nized by the U.S. mission to NATO on
Friday.
Gen. John Shalikashvili, Clinton's nomi-
nee as chair of the Joint Chiefs of Staff, has
said the force "should be robust enough so
it can take care of itself, regardless of what
the circumstances might be."
Sen. Sam Nunn (D-Ga.) chair of the
House Armed Services Committee, said
yesterday that the United States must have
"a very clear exit strategy" before sending

any troops.
"Because when you commit to some-
thing like this, as we found out in Somalia,
if you don't watch out, what your basic
premise was ends up not being what the
U.N. or the NATO premise was,"he said on
NBC's "Meet the Press." "Then you're in
a situation where the mission gets broader
and broader and it's very difficult to find an
ending point."
Once apeace accord is signed, the United
Nations is expected to ask the North Atlantic
Treaty Organization to monitor the new
borders and disarm militias.
NATO has tentative plans to provide
about 50,000 troops - perhaps half of them
Americans. There has been some disagree-
ment whether NATO or the U.N. will have
overall command of the force, but Washing-

ton wants NATO in control.
Mostofthe 25,000U.S. troops thatwould
form the reinforced division envisioned for
the job are expected to be drawn from the
Army's 1stArmored Division, based in cen-
tral Germany.
While an advance team would enter the
region within hours of the president's order,
the first troops could be flown in with some
armaments aboard C-5A transports within
three days, the military sources said.
They would be bolstered with additional
heavy weaponry - such as M1-Al tanks,
Bradley fighting vehicles, trucks, artillery,
rocket systems and radar units - drawn
from positions in central Italy. Those arms
could be transported by ship across the
Adriatic Sea to Split and sent inland to the
U.S. troops, planners said.

UGLi's Pink Lady' collects cans for causes gi 3

* By JEFF MAEHRE
FOR THE DAILY
A lot of students who study in the
Undergraduate Library (UGLi) have
given their empty pop cans to Zatha
Bruns atone time or another. Butmost
people would be surprised to know
what she uses the money for.
Zatha Bruns, or "the Pink Lady,"
as she is called because she often
wears pink clothes, is only one of
many people who collect empty cans
around campus. But defying miscon-
ceptions, Bruns does not use the money
for her next meal or for clothing. In-
stead, she donates most of the money
to various Ann Arbor institutions.
"Everybody has benefits they like
to help," said Bruns, who has donated
money to the Michigan Theatre and
the Ann Arbor Hands-On Museum.
She also volunteers at the Hands-
On Museum. This gives her a chance

to deal with children.
Bruns has a friendly personality
and is full of energy. She is currently
funding a new fiber optics exhibit at
the museum.When not working there,
she also volunteers four days a week
at the Kemp House, an Ann Arbor
historical exhibit. She has been vol-
unteering at both places since 1985.
Before that, Bruns worked as the
director of medical records at the Vet-
erans Administration Hospital in Ann
Arbor. She has a degree in medical
records from St. Louis University.
"A lot of people think I'm a home-
less person," Bruns said. However,
she lives in an apartment in Ann Ar-
bor. The apartment is part of a house
owned by University Housing. The
house is also home to several Univer-
sity students from Europe.
In 1985, Bruns left her job at the
hospital to do volunteer work and

other projects in the community.
"I wanted to use my gifts and tal-
ents for the community," Bruns said.
In addition to her work at the museum
and the Kemp House, each spring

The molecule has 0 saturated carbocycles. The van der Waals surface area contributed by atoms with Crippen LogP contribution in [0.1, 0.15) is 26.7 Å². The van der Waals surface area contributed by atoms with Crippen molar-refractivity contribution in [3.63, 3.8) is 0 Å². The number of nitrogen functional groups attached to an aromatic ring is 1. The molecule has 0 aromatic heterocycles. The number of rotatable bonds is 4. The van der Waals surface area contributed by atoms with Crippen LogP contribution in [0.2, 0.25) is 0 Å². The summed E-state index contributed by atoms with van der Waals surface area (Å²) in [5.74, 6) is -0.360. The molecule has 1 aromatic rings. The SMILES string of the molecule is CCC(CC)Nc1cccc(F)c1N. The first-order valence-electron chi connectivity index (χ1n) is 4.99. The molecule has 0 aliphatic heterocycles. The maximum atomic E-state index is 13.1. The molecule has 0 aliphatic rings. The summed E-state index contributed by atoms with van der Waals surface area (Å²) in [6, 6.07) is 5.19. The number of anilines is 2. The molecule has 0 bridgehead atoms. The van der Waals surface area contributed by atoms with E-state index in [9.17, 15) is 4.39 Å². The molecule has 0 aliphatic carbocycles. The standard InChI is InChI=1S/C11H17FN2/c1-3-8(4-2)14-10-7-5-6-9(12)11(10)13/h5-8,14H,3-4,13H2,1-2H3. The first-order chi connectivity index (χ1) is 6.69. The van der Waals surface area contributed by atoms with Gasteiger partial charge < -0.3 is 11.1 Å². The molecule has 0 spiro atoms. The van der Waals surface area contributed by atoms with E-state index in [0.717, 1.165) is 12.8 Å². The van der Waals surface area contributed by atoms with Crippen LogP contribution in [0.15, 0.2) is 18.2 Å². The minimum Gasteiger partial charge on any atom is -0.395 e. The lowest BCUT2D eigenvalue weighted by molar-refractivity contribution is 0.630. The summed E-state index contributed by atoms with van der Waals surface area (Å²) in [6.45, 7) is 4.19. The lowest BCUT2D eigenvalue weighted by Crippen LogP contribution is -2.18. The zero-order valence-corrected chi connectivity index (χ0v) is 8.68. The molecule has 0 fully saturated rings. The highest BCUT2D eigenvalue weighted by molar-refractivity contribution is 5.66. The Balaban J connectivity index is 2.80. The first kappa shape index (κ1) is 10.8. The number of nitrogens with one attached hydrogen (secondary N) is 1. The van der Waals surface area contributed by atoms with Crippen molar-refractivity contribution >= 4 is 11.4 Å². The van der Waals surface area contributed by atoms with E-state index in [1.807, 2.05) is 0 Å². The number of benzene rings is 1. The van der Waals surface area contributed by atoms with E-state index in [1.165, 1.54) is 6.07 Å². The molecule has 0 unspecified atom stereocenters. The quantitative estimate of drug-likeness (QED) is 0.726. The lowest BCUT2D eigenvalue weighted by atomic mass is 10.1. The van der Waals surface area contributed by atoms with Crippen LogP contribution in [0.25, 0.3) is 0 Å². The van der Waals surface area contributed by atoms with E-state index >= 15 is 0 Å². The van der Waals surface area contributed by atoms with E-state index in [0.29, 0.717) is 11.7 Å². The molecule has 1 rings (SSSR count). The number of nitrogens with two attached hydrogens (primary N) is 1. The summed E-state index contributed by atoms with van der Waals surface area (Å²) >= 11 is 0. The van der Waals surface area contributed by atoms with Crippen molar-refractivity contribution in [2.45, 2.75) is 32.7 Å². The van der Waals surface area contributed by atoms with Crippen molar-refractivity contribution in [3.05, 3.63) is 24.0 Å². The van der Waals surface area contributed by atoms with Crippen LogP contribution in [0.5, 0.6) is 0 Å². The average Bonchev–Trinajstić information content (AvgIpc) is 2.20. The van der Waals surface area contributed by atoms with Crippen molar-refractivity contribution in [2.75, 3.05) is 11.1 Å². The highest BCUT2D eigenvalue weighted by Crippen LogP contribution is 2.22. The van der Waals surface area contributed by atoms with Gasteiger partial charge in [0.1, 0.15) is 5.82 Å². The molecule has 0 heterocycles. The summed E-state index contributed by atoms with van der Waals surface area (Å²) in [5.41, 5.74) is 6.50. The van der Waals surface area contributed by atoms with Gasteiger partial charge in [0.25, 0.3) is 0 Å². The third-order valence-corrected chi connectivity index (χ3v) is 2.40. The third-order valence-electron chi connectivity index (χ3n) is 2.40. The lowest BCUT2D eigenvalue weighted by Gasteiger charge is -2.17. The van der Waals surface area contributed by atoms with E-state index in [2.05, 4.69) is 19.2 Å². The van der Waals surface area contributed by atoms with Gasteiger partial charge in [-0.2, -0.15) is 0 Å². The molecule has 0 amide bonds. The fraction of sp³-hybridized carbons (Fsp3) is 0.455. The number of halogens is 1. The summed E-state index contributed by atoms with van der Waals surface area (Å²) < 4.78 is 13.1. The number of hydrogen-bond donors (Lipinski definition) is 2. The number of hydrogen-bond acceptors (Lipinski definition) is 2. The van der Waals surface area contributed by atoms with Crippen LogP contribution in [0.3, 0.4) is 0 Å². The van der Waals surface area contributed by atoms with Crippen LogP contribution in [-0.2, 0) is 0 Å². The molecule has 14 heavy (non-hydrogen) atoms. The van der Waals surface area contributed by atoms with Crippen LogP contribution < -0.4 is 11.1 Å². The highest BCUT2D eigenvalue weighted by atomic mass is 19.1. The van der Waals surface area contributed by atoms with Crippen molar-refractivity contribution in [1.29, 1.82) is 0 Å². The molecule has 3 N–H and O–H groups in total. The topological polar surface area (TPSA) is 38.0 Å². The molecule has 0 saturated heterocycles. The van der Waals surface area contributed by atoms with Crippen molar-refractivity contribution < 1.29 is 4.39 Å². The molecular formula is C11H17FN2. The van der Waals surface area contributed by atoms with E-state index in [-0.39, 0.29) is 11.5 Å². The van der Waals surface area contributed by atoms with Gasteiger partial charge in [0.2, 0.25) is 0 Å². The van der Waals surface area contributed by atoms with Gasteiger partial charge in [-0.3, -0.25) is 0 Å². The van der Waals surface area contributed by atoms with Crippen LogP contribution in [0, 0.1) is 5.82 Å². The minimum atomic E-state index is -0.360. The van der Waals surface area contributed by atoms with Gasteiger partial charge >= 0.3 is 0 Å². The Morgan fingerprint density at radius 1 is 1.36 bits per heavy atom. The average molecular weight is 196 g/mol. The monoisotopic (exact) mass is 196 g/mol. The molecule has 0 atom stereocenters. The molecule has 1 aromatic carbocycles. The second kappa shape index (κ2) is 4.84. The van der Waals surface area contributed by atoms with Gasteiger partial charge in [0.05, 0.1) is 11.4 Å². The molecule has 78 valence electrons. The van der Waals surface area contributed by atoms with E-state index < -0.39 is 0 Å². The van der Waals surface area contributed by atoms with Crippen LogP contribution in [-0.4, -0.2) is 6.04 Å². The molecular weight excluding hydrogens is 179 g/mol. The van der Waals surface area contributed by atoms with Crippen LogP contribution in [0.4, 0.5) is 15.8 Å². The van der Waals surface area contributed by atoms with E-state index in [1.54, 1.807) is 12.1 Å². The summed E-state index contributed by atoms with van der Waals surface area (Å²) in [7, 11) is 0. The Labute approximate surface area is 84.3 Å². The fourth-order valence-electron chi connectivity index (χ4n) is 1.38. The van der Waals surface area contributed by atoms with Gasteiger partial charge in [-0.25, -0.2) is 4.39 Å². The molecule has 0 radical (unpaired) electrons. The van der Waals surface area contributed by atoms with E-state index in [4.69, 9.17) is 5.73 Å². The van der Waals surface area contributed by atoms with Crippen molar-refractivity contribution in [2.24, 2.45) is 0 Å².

Bruns helps direct Health-a-Rama, an
event facilitating health checkups.
After she left her job, Bruns began
collecting cans so she could give more
than just time to her favorite causes.
She began collecting on the Diag,
searching through garbage cans. In
addition to cans, Bruns began finding
books from the UGLi in the garbage.
When she returned the books, she
began striking up friendships with
several library staff members. She then
started gathering cans in the library.
And she's been doing that ever since.
Barbara McAdam, the Interim Di-
rector of the Graduate Library, said
Bruns has been "a fixture in the com-
munity for several years."

Bruns spends seven days a week in
the UGLi. The day of collecting be-
gins for her at 4 p.m., when she makes
one round through the building. She
makes another round at 7 p.m. and
comes back at 9 p.m. The rest of her
evening is spent in the UGLi. She
usually does not finish her collecting
until 3 or 4 a.m.
It would be natural for one to won-
der how much money Bruns makes
from such long hours of collecting.
But she would rather keep this infor-
mation to herself.
"Students are always asking me
(how much I make) and I always say
'Well, quite a bit'."
Bruns' relationship with Univer-
sity students has been a big part of her
time here. "I enjoy the students," Bruns
said. "They save their cans for me,
and they're very nice to me. When I
come back in the fall they say 'Hi' like
I'm a good friend of theirs."
Many students find that Bruns is
someone they can talk to, she said.
"They'll say 'Oh, I'm so stressed out.
I have an exam' and so forth, and I'll
say, 'Do you have one of my pop-
ups?"' Bruns reached into her pocket
and pulled out two rubber toys that
pop up into the air. She said she's
handed out more than 2,000 of these
to people on campus.
Bruns' colorful personality shows
why she's so popular in the University
community. McAdam said Bruns is
"extremely eccentric ... but in the
best sense of the word, meaning dif-
ferent than other people, having dif-
ferent values, perhaps."

MAROKH QIJA/Daiy
Zatha Bruns, a volunteer at the museum, helps Julian Meade explore the Hands-On
Museum, corner of 5th and Huron. Bruns collects cans for the museum-at the UGI.

Student groups
Q ENACT-UM, mass meeting,
Dana Building, Room 1046, 7
p.m.
U Saint Mary Student Parish,
Lector Training, 7 p.m.; RCIA
session, 7 p.m.; Bible Study,
7:30 p.m.; 331 Thompson St.
Q Study/Discussion -
(re)introduction to the Bible,
sponsored by University Re-
formed Church, 1001 E. Huron,
9 p.m.
Q U of M Fencing Team, mass

practice, Boat House, Men 3, 4,
and 5 p.m., Women 3:30,4:30,
and 5:30 p.m.
Q U of M Shorin-Ryu Karate-Do
Club, beginners welcome,
CCRB,Martial Arts Room, 8:30
p.m.
U U of M Tae Kwon Do Club,
training session, CCRB, Room
2275, 7 p.m.
Events
U Photochemical and Electro-
chemical Catalytic Reduction

Center, Room 10, 7 p.m.
U Study in Australia or Britain,
sponsored by the International
Center, presentation, Interna-
tional Center, Room 9,2:30p.m.
Student services
U Career Planning & Placement,
Andersen Consulting presenta-
tion, Michigan Union, Kuenzel
Room, 7 p.m.
U Psychology Academic Peer
Advising, sponsored by the psy-
chology department, West